Time passes and the seasons change. We can look at a calendar and know that it is just about right, it’s March and spring starts showing itself around Edmonton.
Most contracts have very clear timelines, deadlines. God’s promises to Abraham and Sarah have none. They forget this and things go awry.
Abraham, Sarah, and most of us expect God to work with us in what the Greeks called calendar time, or chronos. The Greeks had a word for the time that God works with, the time when things are done at the right time. They called it kairos; the moment when it was the right time for something. Whenever God says is the right time, that’s the right time.
Ab & Sarah Mess Up
This is not the first time God makes Abram a promise. Years had passed since the first time. In those long years Abram and Sarai had not trusted God to act in God’s time. They tried to help God in their own time. They took so many shortcuts, passing Sarah off as Abraham’s sister, blackmailing their victims; Sarah offers her slave Hagar to Abraham; and Ishmael is born.
Each shortcut results in terrible disasters for everyone. God assures them Abraham’s heir is not Ishmael, nor any other child born in the household.
But God takes God’s own time … until when Sarah is way too old and Abraham is as good as dead, they finally have a child, Isaac. Then Sarah puts Hagar and Ishmael out in the desert to die in the dry heat. God cares for both, they survive their severe hardships, and Ishmael’s descendants grow greater in number than Isaac’s. Today the spiritual descendants of Ishmael are Muslims who worship in mosques around the world.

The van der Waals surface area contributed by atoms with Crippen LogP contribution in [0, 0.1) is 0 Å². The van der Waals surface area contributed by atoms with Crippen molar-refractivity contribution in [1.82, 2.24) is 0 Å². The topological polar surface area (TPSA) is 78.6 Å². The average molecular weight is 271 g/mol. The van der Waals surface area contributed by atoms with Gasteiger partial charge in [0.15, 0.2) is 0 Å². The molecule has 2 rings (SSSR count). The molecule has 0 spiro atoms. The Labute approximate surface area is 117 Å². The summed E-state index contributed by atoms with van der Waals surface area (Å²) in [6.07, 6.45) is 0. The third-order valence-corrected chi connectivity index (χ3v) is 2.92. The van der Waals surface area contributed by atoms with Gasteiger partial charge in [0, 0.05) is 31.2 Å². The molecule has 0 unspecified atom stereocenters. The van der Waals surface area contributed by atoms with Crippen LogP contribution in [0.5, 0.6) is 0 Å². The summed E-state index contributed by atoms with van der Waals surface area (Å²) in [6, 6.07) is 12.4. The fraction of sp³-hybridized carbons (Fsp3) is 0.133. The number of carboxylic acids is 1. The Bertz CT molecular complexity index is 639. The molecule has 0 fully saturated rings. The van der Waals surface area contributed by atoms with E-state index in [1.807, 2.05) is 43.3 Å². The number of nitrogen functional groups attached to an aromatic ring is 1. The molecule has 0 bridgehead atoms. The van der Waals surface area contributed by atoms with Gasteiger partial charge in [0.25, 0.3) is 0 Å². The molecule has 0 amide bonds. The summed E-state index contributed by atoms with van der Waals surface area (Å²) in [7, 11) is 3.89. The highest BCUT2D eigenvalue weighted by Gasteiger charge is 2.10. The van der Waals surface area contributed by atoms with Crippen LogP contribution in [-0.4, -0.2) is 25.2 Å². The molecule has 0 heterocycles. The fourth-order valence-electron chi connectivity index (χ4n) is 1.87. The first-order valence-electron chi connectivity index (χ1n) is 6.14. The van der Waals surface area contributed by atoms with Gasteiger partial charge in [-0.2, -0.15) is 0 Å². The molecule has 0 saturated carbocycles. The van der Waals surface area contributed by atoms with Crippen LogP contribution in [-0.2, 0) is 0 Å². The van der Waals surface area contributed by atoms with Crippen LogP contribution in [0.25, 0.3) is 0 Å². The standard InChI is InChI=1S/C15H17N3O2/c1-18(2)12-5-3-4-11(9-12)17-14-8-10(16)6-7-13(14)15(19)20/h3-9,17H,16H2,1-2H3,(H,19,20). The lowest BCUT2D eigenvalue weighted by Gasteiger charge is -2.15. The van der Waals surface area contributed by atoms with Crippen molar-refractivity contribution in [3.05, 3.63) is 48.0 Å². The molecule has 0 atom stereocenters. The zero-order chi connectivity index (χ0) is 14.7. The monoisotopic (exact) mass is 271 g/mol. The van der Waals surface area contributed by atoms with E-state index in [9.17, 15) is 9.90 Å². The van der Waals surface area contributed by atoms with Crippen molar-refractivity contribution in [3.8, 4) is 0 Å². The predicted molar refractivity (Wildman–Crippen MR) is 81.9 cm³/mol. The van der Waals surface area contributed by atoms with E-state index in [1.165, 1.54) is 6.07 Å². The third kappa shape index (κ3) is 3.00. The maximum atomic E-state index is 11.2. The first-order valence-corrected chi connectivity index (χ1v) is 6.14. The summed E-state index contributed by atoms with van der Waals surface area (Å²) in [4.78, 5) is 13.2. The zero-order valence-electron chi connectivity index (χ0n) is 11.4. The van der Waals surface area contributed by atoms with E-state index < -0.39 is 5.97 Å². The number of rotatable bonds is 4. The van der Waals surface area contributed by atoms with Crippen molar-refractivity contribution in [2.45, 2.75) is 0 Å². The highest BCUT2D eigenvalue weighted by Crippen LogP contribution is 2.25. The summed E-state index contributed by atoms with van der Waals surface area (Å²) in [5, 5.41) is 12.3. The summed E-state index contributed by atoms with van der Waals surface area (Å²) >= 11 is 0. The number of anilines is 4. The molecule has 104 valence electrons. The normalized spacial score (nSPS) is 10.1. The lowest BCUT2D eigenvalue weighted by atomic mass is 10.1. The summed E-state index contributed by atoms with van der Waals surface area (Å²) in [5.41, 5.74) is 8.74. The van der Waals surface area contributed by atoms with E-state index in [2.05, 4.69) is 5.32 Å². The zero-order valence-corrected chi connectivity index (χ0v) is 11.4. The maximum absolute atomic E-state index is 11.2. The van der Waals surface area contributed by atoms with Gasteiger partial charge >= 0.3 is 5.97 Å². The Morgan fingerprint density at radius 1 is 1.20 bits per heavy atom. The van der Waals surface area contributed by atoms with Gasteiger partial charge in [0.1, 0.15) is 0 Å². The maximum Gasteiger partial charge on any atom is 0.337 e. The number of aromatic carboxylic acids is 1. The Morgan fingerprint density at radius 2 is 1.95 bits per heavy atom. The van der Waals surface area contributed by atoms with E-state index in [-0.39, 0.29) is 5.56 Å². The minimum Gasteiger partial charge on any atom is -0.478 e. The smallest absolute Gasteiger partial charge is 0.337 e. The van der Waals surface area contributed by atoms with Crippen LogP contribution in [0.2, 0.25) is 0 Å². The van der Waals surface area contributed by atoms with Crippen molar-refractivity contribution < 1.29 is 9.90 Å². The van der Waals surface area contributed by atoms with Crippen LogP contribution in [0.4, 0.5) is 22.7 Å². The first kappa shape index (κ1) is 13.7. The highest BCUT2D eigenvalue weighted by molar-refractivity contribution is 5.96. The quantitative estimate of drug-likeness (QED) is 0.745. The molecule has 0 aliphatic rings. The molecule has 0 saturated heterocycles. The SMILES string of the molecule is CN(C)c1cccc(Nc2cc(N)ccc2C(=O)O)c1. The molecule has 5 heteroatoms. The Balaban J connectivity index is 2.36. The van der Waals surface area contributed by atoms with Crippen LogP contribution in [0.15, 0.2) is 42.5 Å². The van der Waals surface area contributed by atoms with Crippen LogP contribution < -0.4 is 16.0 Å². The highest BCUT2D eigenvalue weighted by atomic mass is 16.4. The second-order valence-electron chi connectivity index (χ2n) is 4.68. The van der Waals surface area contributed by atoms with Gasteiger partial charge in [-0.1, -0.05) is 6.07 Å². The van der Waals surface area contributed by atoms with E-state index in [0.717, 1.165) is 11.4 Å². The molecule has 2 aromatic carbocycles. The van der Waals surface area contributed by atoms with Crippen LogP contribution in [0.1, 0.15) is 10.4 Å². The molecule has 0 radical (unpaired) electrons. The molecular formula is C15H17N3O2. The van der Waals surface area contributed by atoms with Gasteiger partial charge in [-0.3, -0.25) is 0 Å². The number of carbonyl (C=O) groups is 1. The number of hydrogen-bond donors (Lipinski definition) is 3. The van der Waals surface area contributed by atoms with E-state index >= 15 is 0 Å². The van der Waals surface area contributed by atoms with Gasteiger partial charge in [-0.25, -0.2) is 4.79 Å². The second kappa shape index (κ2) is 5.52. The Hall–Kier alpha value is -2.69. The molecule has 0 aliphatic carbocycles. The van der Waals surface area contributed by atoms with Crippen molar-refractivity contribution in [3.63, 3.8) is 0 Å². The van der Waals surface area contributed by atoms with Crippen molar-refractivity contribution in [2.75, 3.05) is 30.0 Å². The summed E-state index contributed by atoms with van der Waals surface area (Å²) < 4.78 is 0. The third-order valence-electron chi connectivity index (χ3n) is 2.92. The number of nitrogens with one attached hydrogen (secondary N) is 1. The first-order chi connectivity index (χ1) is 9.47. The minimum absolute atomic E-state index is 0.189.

Jesus to Jerusalem
In this morning’s Gospel, the fear-filled Pharisees warn Jesus to turn back, for Herod will kill him.
Jesus will not respond to fear. Herod will not stop him. On God’s time Jesus takes a long calendar time to get to Jerusalem. Along the way he heals, teaches, blesses children, restores the outsiders, liberates the captives and tells stories of God’s grace and unending love. Jesus knows his end and purpose is to redeem all of Creation with his death in Jerusalem.
The Way, The Journey
In the early decades after Christ, Jesus’ followers were not known as Christians, but as followers of the Way. Everything about following Jesus is always about how we make our journey through life.
As followers of the Way, promised by God that we are children of God and citizens of the Kingdom of Heaven, Jesus calls us, and the Holy Spirit equips us, to travel without either being driven by fear or using it against other people.
Together with the hosts of sinner-saints of all time we answer this call and participate in the fast that does not sacrifice others. Instead we take opportunities to heal, to bless children, to restore outsiders, to liberate the oppressed … and we tell stories of God’s grace and unending love.
There is no goal or end to our journey of following Christ. We practice following more faithfully season after season, year after year, waiting until God says that is enough practice, and God calls us home.
Marriage Counselling vs Fitness
That practice reminds me that marriage counselling has a 75% or higher failure rate. Partly because it looks intensely at why and how and raises awareness of how bad it is, how broken they are, how difficult healing is.